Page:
Something Wild

Fridays at 8:45 am

Credit Roger Goun for NHPR

Something Wild explores the features of our local landscapes, from birds to trees to stone walls, and explains some of the behavior and science behind what we see and hear in our backyards.

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IN PARTNERSHIP WITH:

Society for the Protection of New Hampshire Forests
New Hampshire Audubon

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Something Wild
12:00 am
Fri November 28, 2014

Something Wild: The American Chestnut

From a book on identifying Chestnut Blight (1912)
Credit Internet Archive via flickr Creative Commons

Thanksgiving leftovers in my kitchen include Chinese chestnut-stuffing. Most people know that our American chestnut trees were decimated by an Asian fungus detected in 1904 that killed untold billions of trees and wiped-out one of the most common and most important lumber and wildlife trees from eastern forests before 1940.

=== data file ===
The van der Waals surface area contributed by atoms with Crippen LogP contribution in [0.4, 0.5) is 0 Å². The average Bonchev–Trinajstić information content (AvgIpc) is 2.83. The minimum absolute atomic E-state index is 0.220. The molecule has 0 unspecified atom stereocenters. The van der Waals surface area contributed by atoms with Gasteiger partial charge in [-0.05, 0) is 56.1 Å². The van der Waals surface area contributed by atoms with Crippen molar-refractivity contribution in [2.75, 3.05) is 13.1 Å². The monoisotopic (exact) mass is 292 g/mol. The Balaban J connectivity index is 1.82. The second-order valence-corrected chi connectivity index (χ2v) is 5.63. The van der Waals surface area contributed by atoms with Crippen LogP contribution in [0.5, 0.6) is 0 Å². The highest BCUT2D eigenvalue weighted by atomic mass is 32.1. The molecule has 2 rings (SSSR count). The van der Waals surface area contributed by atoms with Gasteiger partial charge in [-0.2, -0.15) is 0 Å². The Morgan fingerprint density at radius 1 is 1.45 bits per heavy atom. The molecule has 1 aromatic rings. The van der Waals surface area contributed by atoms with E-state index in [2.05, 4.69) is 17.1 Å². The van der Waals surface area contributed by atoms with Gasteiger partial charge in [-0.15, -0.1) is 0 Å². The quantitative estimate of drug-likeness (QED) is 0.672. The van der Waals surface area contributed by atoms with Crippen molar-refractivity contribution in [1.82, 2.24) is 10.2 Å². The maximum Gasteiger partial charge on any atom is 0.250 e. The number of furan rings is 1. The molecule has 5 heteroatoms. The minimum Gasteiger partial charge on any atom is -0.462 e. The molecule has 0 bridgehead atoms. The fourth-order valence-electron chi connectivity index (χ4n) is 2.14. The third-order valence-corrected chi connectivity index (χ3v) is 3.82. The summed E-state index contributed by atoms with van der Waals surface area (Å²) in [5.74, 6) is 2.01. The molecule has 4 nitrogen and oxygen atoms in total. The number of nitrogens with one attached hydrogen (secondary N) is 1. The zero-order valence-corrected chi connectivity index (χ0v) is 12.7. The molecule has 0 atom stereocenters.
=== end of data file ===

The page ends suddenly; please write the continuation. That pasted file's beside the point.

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Something Wild
12:43 am
Fri November 21, 2014

Something Wild: Are Golden Eagles Returning To The Granite State?

A fox encounters a golden eagle in the North Country on 2.7.13
Chris Martin Courtesy of NH Audubon

November is a great time to spot golden eagles. They are a rare sight in New Hampshire, but they do pass through the state on their annual migration. Right now they’re on their way south to winter in the central Appalachians. They’ll pass back through the state in March on their way to Labrador and northern Quebec to nest.

Golden eagles are sometimes confused with young bald eagles, but there are differences. When bald eagles are in flight, they hold their wings flat like a plank, but golden eagle wings have a slight ‘V’ shape.

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Word of Mouth
12:00 am
Fri November 14, 2014

Something Wild: What's Good For The Goose

Credit Tiago Cabral via flickr Creative Commons

November's gray skies carry the last of the migrating Canada geese, graceful ribbons of true wild Canadians on a long-distance flight. These aren't the New England locals, flying low from golf course to cornfield.